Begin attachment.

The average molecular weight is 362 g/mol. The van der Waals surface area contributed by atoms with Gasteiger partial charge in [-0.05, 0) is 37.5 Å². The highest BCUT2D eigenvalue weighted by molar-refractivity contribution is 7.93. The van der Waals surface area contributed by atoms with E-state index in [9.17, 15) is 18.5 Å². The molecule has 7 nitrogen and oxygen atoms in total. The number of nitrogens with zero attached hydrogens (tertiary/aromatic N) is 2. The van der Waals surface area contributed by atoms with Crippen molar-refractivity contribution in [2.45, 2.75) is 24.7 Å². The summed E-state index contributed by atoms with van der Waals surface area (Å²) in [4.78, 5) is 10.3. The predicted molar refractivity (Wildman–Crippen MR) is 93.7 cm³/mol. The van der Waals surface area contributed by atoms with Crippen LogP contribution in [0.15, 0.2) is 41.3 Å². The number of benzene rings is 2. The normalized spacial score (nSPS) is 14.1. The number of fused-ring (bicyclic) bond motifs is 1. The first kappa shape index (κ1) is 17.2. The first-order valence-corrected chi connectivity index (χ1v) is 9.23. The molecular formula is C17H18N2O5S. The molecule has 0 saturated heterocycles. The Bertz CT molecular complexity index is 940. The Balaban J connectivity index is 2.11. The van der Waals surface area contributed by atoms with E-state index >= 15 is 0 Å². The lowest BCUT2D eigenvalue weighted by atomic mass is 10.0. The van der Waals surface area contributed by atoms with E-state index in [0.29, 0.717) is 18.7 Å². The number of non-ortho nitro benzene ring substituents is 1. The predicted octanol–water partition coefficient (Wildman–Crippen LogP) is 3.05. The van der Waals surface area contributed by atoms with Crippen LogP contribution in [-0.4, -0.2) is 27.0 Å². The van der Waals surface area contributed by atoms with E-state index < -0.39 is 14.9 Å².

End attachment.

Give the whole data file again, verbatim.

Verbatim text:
The average molecular weight is 362 g/mol. The van der Waals surface area contributed by atoms with Gasteiger partial charge in [-0.05, 0) is 37.5 Å². The highest BCUT2D eigenvalue weighted by molar-refractivity contribution is 7.93. The van der Waals surface area contributed by atoms with E-state index in [9.17, 15) is 18.5 Å². The molecule has 7 nitrogen and oxygen atoms in total. The number of nitrogens with zero attached hydrogens (tertiary/aromatic N) is 2. The van der Waals surface area contributed by atoms with Crippen molar-refractivity contribution in [2.45, 2.75) is 24.7 Å². The summed E-state index contributed by atoms with van der Waals surface area (Å²) in [4.78, 5) is 10.3. The predicted molar refractivity (Wildman–Crippen MR) is 93.7 cm³/mol. The van der Waals surface area contributed by atoms with Crippen LogP contribution in [0.15, 0.2) is 41.3 Å². The number of benzene rings is 2. The normalized spacial score (nSPS) is 14.1. The number of fused-ring (bicyclic) bond motifs is 1. The first kappa shape index (κ1) is 17.2. The first-order valence-corrected chi connectivity index (χ1v) is 9.23. The molecular formula is C17H18N2O5S. The molecule has 0 saturated heterocycles. The Bertz CT molecular complexity index is 940. The Balaban J connectivity index is 2.11. The van der Waals surface area contributed by atoms with E-state index >= 15 is 0 Å². The lowest BCUT2D eigenvalue weighted by atomic mass is 10.0. The van der Waals surface area contributed by atoms with E-state index in [0.29, 0.717) is 18.7 Å². The number of non-ortho nitro benzene ring substituents is 1. The predicted octanol–water partition coefficient (Wildman–Crippen LogP) is 3.05. The van der Waals surface area contributed by atoms with Crippen LogP contribution in [-0.4, -0.2) is 27.0 Å². The van der Waals surface area contributed by atoms with E-state index < -0.39 is 14.9 Å².